Our mission is to protect the habitat of Puget Sound tidelands from the underregulated expansion of new and intensive shellfish aquaculture methods. These methods were never anticipated when the Shoreline Management Act was passed. They are transforming the natural tideland ecosystems in Puget Sound and are resulting in a fractured shoreline habitat. In South Puget Sound much of this has been done with few if any meaningful shoreline permits and with limited public input. It is exactly what the Shoreline Management Act was intended to prevent.

Get involved and contact your elected officials to let them you do not support aquaculture's industrial transformation of Puget Sound's tidelands.

Governor Inslee:

Monday, September 9, 2013

AB 976 California Coastal Commission: Bill Allowing CCC to Fine Violators

Update: 9/10 - The Assembly failed to concur with amendments added by the Senate. Despite a majority voting for the bill, it failed by 6 votes. Assemblywoman Toni Atkins has requested reconsideration of the bill which would allow for one additional vote. Information and history of the bill is found here. The bill as proposed is found here. How the Assembly members voted is found below. (Note: 10 members did not vote, also listed below.)


Ammiano Atkins Bloom Bonilla
Bonta Bradford Ian Calderon Campos
Chau Chesbro Dickinson Fong
Gatto Gomez Gonzalez Gordon
Hall Holden Jones-Sawyer Lowenthal
Medina Mitchell Mullin Muratsuchi
Nazarian Pan Quirk Rendon
Skinner Stone Ting Weber
Wieckowski Williams Yamada John A. Pérez


Allen Bigelow Chávez Conway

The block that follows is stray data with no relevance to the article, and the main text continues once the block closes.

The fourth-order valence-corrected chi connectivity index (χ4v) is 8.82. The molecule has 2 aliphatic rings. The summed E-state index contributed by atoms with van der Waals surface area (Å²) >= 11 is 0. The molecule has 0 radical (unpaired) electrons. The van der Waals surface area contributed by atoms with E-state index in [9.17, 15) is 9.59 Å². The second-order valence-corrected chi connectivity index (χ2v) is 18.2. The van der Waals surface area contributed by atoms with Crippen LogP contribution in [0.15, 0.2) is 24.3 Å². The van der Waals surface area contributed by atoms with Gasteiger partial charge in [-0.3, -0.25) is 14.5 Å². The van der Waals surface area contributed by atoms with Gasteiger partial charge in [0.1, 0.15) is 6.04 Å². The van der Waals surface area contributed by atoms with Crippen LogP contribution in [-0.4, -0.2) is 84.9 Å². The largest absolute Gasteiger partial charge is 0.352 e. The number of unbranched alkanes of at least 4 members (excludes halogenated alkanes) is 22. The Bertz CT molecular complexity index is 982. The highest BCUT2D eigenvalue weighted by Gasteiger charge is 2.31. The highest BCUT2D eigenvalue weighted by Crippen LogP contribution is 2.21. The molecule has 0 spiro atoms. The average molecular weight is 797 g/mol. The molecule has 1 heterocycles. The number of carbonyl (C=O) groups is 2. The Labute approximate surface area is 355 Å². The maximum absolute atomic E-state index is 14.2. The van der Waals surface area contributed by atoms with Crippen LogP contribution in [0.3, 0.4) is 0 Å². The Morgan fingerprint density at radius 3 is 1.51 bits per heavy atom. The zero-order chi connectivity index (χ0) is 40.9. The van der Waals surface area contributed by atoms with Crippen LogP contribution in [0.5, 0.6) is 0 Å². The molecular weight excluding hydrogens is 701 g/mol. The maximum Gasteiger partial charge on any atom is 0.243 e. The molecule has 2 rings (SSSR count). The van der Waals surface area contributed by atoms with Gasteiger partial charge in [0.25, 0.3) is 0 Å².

Cooley Dahle Daly Donnelly
Beth Gaines Gorell Gray Grove
Hagman Harkey Roger Hernández Jones
Linder Logue Maienschein Mansoor
Melendez Morrell Nestande Olsen
Patterson Perea V. Manuel Pérez Quirk-Silva
Salas Wagner Waldron Wilk


Achadjian Alejo Bocanegra Brown
Buchanan Eggman Fox Frazier
Garcia Levine Vacancy Vacancy


The Los Angeles Business Journal has reported that the California Senate has passed a bill which will give the California Coastal Commission the authority to impose administrative civil penalties on companies who intentionally violate the Coastal Act, the law that was passed in 1976 to protect the state's 1,100-mile coast, regulate development along it and ensure public access to it.

Drakes Bay Oyster Company is a classic example of a company found to be in violation of regulations, who despite having agreed to past Cease and Desist orders and not acting on them, has been able to simply draw out the process and continue to profit without resolving the violations.

The passage of this bill may be why they have, once again, agreed to pursue negotiating a settlement with the CCC instead of continuing their costly court battle. Then again, it may simply be a tactic to try and stall further their having to act. At least with passage of the bill the CCC will be able to fine them.

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